Edited By Chris Mounsey and Stan Booth
Aphra Behn’s ‘Blind Lady’: Reading Impairment/Impairing Reading
This essay argues that Aphra Behn, writing during the Restoration, was able to combine an understanding of the impaired body as a lived experience, with a political metaphor: Varronian satire. The combination, the essay argues, set off Behn’s career as a playwright in her attack on the Whig Robert Howard’s play The Blind Lady, in a satire The Unfortunate Bride: or, the Blind Lady a Beauty that was not published until after Howard’s death in 1698, which has skewed the chronology of her writing and our understanding of Behn’s career in the theatre.
One of the major problems of studying historical texts is the question of how to study them. As scholars of English we move from theory to theory, sometimes inventing our own, sometimes using old theories in new ways, but the question remains when we use whatever reading method we do, have we captured what the text meant to the readers for whom it was written? Or are we getting something out of the text (or perhaps putting something into it) that was never there.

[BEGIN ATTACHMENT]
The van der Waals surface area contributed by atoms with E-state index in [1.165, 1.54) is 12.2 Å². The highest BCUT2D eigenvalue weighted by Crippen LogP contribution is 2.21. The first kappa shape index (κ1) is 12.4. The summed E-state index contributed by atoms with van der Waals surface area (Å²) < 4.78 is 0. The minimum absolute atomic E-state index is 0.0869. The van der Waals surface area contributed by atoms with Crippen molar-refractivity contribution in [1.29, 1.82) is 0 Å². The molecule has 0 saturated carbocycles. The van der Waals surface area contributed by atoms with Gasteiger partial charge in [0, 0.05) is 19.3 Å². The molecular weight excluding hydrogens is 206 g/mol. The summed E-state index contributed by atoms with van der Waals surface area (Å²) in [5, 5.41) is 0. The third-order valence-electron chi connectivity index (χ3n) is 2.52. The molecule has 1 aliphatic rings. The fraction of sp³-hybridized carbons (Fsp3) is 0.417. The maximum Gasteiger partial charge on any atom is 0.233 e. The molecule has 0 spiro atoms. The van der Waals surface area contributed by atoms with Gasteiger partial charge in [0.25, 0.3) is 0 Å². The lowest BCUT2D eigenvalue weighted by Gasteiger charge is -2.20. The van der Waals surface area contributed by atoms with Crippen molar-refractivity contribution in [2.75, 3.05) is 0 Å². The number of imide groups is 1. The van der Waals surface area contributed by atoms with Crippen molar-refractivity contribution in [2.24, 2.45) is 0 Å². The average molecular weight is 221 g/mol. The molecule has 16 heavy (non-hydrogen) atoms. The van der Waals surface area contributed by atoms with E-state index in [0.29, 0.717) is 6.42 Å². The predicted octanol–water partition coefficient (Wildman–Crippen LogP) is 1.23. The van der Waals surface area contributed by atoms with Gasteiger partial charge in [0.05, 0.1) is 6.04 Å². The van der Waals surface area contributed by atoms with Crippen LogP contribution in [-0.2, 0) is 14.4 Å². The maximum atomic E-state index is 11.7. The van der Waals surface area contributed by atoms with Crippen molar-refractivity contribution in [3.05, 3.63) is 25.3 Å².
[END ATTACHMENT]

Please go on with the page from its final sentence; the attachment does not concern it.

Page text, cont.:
Aphra Behn’s The Unfortunate Bride: or, the Blind Lady a Beauty1 is a case in point. As with most of Behn’s posthumously published novels, it has a very short bibliography of secondary sources, in fact I can locate no ← 81 | 82 → secondary sources in any of the readily available academic databases. But where it is reduced to a mere mention in...
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